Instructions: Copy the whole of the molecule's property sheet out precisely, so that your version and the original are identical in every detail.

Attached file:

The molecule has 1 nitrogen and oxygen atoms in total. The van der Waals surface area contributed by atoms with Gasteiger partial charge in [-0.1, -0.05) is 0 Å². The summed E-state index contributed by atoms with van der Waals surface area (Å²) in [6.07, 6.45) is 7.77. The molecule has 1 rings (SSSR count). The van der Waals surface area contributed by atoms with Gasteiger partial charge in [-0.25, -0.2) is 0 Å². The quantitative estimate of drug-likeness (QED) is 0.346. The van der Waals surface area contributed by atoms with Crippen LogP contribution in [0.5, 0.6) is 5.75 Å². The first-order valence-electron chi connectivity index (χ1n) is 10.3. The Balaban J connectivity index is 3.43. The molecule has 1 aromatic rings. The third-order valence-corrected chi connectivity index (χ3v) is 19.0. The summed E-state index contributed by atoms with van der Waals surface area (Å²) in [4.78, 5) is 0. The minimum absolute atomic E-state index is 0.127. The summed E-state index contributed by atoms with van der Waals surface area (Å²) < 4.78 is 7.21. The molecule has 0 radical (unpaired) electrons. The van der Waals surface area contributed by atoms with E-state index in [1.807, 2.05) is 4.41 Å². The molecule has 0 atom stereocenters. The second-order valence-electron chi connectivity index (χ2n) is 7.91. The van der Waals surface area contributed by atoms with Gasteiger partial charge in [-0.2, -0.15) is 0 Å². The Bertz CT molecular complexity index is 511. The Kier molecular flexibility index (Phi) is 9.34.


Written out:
The molecule has 1 nitrogen and oxygen atoms in total. The van der Waals surface area contributed by atoms with Gasteiger partial charge in [-0.1, -0.05) is 0 Å². The summed E-state index contributed by atoms with van der Waals surface area (Å²) in [6.07, 6.45) is 7.77. The molecule has 1 rings (SSSR count). The van der Waals surface area contributed by atoms with Gasteiger partial charge in [-0.25, -0.2) is 0 Å². The quantitative estimate of drug-likeness (QED) is 0.346. The van der Waals surface area contributed by atoms with Crippen LogP contribution in [0.5, 0.6) is 5.75 Å². The first-order valence-electron chi connectivity index (χ1n) is 10.3. The Balaban J connectivity index is 3.43. The molecule has 1 aromatic rings. The third-order valence-corrected chi connectivity index (χ3v) is 19.0. The summed E-state index contributed by atoms with van der Waals surface area (Å²) in [4.78, 5) is 0. The minimum absolute atomic E-state index is 0.127. The summed E-state index contributed by atoms with van der Waals surface area (Å²) < 4.78 is 7.21. The molecule has 0 radical (unpaired) electrons. The van der Waals surface area contributed by atoms with E-state index in [1.807, 2.05) is 4.41 Å². The molecule has 0 atom stereocenters. The second-order valence-electron chi connectivity index (χ2n) is 7.91. The van der Waals surface area contributed by atoms with Gasteiger partial charge in [-0.2, -0.15) is 0 Å². The Bertz CT molecular complexity index is 511. The Kier molecular flexibility index (Phi) is 9.34.